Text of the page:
Updated: Aug 6, 2020
This time last week, central banks around the world gathered to decide on whether to change their base interest rate, the rate at which the reserve lends money to banks. The importance of this figure cannot be underestimated, as it is the rate that determines the pricing of all other assets, as well as being a key dictator of the health of the economy. While the Bank of England decided to keep the Base Lending Rate for the British banking system steady at a historical low of 0.75%, other international central banks globally were not being so firm.
The U.S Federal Reserve Chairman, Jerome Powell, announced this week that the Fed’s overnight funds rate will be cut by 0.25% to bring the rate to between 2 and 2.25%. With the European Central Bank also taking a stimulative approach to its monetary policy by maintaining its main refinancing rate at 0%, and even going as far as to imply resumed expansion of its bond buying program, it is clear that central banks around the world are keen on applying a more stimulative approach in influencing the world economy.
The Federal Reserve’s meeting was an incredibly influential moment in the global economy due to the U.S dollar’s position as a global reserve currency. The decision to cut rates was deemed necessary by the Federal Committee as a pre-emptive action in the face of slowing global growth and the mounting possibility of a recession in the near future. It was a pivotal moment, yet highly-contested by market analysts, as it was the first time in history that the U.S Central Bank chose to cut interest rates with total unemployment figures below four per cent, and the economy expanding at an all-time high. Those in favour of the rate cuts contend that the large divergence in rates between the United States and the rest of the world would lead to an increase in the price of the U.S. Dollar, as has been seen in recent years. This discrepancy has become more pronounced and come to hurt U.S exports and multinational’s profits. Similarly, they argue that since the real interest rate, (the interest rate after accounting for inflation) is still much higher than the developed global average, bonds represent an attractive comparable investment.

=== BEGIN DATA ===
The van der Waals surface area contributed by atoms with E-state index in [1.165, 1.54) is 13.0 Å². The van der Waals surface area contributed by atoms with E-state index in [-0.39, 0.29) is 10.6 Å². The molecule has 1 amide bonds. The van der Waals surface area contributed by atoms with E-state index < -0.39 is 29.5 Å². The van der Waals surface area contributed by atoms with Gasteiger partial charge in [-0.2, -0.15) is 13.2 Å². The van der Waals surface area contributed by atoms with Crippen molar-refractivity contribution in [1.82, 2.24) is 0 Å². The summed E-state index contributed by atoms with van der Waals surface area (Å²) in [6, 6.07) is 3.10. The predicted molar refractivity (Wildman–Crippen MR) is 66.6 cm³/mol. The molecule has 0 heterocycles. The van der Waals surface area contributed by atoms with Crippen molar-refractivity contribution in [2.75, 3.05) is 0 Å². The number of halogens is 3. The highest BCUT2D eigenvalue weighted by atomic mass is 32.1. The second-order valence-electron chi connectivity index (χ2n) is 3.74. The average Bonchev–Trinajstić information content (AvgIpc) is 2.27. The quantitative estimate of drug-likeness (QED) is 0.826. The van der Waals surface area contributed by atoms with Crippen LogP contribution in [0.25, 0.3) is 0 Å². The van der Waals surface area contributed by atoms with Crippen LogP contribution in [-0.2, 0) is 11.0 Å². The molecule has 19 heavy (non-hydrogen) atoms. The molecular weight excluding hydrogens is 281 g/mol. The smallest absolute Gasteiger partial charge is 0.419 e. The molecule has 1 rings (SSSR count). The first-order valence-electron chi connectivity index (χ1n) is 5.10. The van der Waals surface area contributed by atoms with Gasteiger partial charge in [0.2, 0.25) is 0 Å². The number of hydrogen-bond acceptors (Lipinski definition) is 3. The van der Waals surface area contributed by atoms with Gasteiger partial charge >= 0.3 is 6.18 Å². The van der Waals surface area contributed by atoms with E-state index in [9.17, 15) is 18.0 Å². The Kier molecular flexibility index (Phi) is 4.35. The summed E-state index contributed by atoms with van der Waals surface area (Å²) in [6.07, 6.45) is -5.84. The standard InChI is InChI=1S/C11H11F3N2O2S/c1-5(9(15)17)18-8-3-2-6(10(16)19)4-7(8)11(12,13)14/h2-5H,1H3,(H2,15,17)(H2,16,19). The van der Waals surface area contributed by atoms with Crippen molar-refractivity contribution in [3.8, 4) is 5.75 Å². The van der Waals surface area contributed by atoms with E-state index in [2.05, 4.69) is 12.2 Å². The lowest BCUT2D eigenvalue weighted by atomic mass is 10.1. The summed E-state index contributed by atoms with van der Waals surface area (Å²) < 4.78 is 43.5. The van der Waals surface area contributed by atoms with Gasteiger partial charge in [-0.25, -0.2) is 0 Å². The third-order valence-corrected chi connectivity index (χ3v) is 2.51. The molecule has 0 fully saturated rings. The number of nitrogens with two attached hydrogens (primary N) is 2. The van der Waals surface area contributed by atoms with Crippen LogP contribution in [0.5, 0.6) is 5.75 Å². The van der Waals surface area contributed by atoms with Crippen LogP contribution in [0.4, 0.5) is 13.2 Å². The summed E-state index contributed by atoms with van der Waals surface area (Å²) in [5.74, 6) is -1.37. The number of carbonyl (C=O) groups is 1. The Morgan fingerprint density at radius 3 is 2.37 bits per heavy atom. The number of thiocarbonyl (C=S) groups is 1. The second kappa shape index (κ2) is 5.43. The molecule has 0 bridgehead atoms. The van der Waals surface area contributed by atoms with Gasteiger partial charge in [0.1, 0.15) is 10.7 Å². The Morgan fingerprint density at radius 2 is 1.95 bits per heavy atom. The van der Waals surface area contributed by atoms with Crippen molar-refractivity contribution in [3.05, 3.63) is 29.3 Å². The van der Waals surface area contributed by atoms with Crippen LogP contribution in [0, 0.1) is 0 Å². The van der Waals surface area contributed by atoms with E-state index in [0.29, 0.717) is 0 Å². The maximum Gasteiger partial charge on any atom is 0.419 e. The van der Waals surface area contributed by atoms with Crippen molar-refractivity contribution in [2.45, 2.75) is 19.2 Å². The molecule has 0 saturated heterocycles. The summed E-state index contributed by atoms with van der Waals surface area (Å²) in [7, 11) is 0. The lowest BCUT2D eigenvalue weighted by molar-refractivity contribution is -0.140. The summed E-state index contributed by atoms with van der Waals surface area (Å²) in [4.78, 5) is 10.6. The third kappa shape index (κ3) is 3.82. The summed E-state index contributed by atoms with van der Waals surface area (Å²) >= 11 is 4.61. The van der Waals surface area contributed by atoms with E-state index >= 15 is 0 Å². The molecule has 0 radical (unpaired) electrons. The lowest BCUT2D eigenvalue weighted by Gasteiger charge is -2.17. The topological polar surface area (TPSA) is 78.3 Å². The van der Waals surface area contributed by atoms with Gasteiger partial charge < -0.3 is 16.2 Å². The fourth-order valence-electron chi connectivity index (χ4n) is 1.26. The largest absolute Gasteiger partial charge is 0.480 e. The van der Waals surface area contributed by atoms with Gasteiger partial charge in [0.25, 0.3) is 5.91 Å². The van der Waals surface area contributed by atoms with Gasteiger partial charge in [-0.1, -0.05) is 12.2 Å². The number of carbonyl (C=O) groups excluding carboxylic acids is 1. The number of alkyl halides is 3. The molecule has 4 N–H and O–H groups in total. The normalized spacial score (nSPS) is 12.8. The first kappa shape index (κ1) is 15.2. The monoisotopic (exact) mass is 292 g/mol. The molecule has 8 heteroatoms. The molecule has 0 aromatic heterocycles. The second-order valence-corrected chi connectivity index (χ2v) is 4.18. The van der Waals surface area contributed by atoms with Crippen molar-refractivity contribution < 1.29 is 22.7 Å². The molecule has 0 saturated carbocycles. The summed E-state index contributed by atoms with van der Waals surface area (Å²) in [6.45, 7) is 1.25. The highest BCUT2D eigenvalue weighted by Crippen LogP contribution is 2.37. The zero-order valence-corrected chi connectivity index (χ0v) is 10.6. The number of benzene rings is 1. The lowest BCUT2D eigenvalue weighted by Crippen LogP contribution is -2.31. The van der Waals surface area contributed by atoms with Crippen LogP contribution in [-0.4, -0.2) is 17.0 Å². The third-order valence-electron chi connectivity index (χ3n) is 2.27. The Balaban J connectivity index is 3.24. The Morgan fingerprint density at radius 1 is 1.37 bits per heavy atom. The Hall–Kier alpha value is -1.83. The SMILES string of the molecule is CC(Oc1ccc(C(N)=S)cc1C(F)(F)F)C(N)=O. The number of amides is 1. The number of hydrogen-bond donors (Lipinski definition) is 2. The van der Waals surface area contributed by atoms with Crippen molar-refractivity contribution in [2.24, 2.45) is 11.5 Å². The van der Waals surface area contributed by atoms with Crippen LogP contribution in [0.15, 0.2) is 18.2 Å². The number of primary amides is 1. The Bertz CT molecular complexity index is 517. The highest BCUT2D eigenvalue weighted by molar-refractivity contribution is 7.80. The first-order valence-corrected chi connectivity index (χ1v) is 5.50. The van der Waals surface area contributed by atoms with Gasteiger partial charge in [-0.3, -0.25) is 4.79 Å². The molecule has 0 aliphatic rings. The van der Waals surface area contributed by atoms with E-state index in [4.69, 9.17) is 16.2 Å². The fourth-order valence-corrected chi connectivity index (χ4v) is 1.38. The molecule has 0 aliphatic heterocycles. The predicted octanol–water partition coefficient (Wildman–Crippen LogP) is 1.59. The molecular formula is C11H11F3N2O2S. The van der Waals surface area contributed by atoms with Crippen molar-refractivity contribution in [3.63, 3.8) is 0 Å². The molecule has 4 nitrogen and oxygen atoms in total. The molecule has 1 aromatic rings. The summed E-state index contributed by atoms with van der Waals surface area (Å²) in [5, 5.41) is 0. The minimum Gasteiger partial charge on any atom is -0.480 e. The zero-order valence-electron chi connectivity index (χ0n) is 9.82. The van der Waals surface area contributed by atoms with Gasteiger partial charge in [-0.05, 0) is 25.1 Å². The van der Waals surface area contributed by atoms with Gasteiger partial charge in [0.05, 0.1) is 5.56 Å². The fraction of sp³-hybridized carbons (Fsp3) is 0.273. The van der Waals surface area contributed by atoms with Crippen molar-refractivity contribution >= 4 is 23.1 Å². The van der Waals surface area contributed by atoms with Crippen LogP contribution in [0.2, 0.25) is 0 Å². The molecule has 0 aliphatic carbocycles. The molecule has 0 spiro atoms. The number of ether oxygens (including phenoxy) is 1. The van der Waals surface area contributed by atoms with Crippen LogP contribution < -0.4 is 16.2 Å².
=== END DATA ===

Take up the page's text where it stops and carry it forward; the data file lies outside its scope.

On the other hand, those against the rate cut find that its attempts to inoculate the U.S economy from any downside effects of a global slowdown are merely postponing the problem until a later date. Continuing to lower interest rates before a slowdown will leave less room to manoeuvre when the downturn comes, and injecting more liquidity into the system in the tenth year of the longest expansion in history will prolong the inevitable, leaving the Federal Reserve with less tools at its disposal for the next time that they are needed.
In conclusion, with such a strong economy, some market participants have wondered about the motives for such a change and worry that the U.S will follow suit with many other countries and regions across the globe, where a turn to negative rates has hurt savers and bond investors. As much as 50% of all European government bonds have a negative yield, meaning that investors are paying the bond issuer to take their money. This causes tremendous problems for long-term investors in pension funds and endowments, who now have to invest in much riskier assets in order to meet their return requirements or lower their projections greatly.
What do you think? Do you think cutting the interest rate is a good decision? Let me know your thoughts below!
Also, here are some great resources to learn more:
About the Author: Ross Fehily is a Third Year Business Management student at the University of Birmingham. He currently works as a Corporate Finance Analyst for Orbis Partners as part of his course. Though he specialises in TMT and Business Services sectors as part of his job, he has a keen interest in economics, finance and all kinds of markets.